Meg Whitman, Chair and CEO of eBay, made an interesting prediction about the futrure of Internet telephony recently. In an interview with financial analysts discussing eBay’s purchase of Skype, Whitman said:
“In the end, the price that anyone can provide for voice transmission on the ‘Net will trend toward zero…”
This raises questions about what is next for the world of telephony and voice applications. There is an interesting post on the Simply Relevant blog describing the concept of “Voice 2.0.” The concept and term (which appears to be derived from the notion of Web 2.0) are, in the words of the author:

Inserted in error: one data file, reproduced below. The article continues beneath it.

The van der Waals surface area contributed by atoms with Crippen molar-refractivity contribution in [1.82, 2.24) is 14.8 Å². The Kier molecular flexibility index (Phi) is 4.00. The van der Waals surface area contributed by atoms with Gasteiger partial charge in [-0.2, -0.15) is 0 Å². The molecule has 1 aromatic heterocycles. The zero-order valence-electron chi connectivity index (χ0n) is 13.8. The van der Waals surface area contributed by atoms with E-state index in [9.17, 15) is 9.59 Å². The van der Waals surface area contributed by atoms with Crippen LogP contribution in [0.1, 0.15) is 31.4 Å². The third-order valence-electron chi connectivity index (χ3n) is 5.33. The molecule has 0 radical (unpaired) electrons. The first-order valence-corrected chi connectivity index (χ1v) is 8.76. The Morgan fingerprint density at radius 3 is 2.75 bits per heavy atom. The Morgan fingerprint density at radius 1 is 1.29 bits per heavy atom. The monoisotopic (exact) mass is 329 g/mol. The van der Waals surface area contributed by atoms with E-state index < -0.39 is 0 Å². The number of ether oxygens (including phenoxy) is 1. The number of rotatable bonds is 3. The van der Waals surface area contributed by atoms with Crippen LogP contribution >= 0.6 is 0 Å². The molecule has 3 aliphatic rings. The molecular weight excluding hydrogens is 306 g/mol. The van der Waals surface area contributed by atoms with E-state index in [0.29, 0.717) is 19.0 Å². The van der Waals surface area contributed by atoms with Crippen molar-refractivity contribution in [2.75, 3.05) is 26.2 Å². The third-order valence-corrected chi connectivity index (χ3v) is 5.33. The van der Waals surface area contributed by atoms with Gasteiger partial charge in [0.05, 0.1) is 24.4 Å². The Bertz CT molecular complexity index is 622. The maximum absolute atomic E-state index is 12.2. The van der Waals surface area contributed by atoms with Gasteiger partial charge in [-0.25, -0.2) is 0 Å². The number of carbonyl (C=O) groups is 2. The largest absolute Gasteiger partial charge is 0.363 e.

”“¦the marriage of IP Telephony to the Web.”
There is a good discussion in this post about the confluence of certain factors that will drive the development of Voice 2.0 ““ things like meterless calling (via Skype or a similar service), development tools for building web applications like PHPVoice (a project to which I am a contributor) and presence.
While I agree with the author, I’d add another recent technology to the mix ““ podcasting. One of the key differences between the visual web and the voice web (or Voice 2.0 if you want to think of it that way) is permanence. A voice conversation or interaction happens in real time while the visual web has more permanence ““ value can be “stored up” as text or images and reread, reviewed and referenced for an indefinite period of time.
Podcasting is a recent trend that seeks to do something similar with voice ““ to store the value of a conversation in the form of an MP3 file that can be referenced at a later time. Its still pretty new, but so is this whole concept of Voice 2.0 (or Web 2.0 for that matter).